The Future of Energy & How to Achieve It

If you ask environmentally-minded people or typical liberals/progressives about what sort of energy we should be using and what energy technologies our governments should be promoting, you are sure to see a lot of support for renewable energy like solar and wind, as well as the components that make those options more viable, like large smart grids. Actually, even if you survey the general public, you will find great support for the technologies above.

But, what kinds of results would you get if you actually surveyed experts on this matter (energy experts)?

The good news is, we don’t have to conjecture. As you can see in the video above, ABB recently funded a massive energy survey, conducted by Bloomberg Businessweek Research Services, focused on finding out what actual energy professionals think the future of energy should look like and how we can achieve it. Renewable and non-renewable energy producers, energy distributors, end users, consultants, and government/NGO officials working on energy policy were surveyed, 468 energy industry stakeholders in total.

Here are some of the most salient findings (links below are to PDF files):

  • 76% of energy professionals believe government regulations should require utility companies to produce more energy from renewable sources.”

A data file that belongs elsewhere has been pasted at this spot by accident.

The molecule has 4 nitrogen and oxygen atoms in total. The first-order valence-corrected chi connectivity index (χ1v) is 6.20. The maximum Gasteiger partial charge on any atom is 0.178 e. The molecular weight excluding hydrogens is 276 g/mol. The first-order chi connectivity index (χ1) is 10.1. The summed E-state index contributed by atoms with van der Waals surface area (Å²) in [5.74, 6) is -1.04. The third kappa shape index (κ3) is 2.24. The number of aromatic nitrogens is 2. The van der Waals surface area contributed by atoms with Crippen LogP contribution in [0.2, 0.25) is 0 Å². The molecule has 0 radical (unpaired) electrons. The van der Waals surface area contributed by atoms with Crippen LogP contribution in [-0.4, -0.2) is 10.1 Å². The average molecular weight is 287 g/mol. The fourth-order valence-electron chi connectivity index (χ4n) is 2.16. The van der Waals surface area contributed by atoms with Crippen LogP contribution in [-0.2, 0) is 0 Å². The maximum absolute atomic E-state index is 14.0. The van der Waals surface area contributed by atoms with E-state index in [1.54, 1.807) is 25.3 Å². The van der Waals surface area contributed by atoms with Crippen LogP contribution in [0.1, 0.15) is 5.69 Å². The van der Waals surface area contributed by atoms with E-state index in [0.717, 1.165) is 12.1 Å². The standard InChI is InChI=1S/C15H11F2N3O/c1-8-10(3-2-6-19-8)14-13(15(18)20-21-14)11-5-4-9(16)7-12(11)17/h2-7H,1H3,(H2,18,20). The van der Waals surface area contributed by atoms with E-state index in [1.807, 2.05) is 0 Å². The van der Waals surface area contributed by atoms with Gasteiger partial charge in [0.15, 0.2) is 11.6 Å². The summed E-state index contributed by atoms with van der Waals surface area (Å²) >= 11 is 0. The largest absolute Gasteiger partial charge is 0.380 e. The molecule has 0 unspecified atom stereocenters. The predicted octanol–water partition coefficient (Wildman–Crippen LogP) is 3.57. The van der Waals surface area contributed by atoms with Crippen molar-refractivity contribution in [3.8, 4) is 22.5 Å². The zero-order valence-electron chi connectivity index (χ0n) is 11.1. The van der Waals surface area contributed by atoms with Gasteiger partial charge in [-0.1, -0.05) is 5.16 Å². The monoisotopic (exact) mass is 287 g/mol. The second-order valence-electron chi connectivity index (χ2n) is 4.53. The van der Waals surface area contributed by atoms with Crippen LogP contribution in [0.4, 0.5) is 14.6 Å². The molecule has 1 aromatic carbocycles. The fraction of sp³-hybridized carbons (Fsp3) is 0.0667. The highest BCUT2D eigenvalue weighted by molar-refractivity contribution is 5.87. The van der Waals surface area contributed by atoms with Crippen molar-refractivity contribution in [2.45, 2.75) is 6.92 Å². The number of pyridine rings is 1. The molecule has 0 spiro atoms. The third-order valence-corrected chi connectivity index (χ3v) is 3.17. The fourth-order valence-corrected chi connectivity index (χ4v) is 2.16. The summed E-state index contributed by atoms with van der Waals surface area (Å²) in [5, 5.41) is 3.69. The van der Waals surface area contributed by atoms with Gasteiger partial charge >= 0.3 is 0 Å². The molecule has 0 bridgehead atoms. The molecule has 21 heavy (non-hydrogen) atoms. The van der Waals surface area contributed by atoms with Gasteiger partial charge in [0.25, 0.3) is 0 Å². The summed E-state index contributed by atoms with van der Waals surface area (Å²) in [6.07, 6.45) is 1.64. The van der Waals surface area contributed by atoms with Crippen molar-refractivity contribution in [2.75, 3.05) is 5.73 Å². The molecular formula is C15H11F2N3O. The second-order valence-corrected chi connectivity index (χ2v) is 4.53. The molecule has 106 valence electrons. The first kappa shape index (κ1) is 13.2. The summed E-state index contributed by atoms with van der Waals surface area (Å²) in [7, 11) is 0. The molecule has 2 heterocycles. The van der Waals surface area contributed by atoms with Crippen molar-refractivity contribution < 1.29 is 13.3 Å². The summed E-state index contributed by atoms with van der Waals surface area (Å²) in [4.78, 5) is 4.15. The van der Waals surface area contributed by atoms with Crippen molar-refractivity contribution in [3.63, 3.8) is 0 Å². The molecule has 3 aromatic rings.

• 89% of energy professionals believe government incentives trump markets in driving energy efficiency uptake by consumers.”
  • 81% of energy experts think smart grid technology is important for creating a cleaner, stronger system of the future.”
  • 63% of energy professionals believe the greatest opportunities for improving efficiency in the energy value chain can be found among industrial end users.”

Looks pretty clear: renewable energy, energy efficiency, and smart grid technology need more support from the government, and the private sector needs to be pushed or persuaded to travel down this route to a greater extent.

What’s one of the main reasons we need to focus on these matters? Environmental concerns:

Of course, this is an issue we cover everyday on here and know all too well.

What is Smart Grid Technology?

While this term (and the actual technology) is growing in use, I imagine most people are still unfamiliar with it. So, here’s a quick primer:

Smart grid technology helps people (suppliers and consumers) to monitor energy demand and use and allows for easier and more intricate adjustments to the overall energy flow of a network.

In other words, some technologies allow users to easily monitor their total energy-usage whenever they want, to pinpoint where most of their energy is being used, to automatically adjust usage based on certain criteria (e.g. time of day), and so on. On the flip side, smart grid technologies can also help suppliers to keep a better eye on energy usage across their network and keep the flow of energy in their networks more balanced and efficient. This helps to prevent blackouts and brownouts and also helps to reduce the total energy capacity needed for their network (whether it be from coal, nuclear, or solar energy). And, such technologies greatly help in integrating renewable energy sources into our energy mix, a key objective we all seem to want.

What is ABB Doing to Increase Energy Efficiency and Use of Renewable Energy?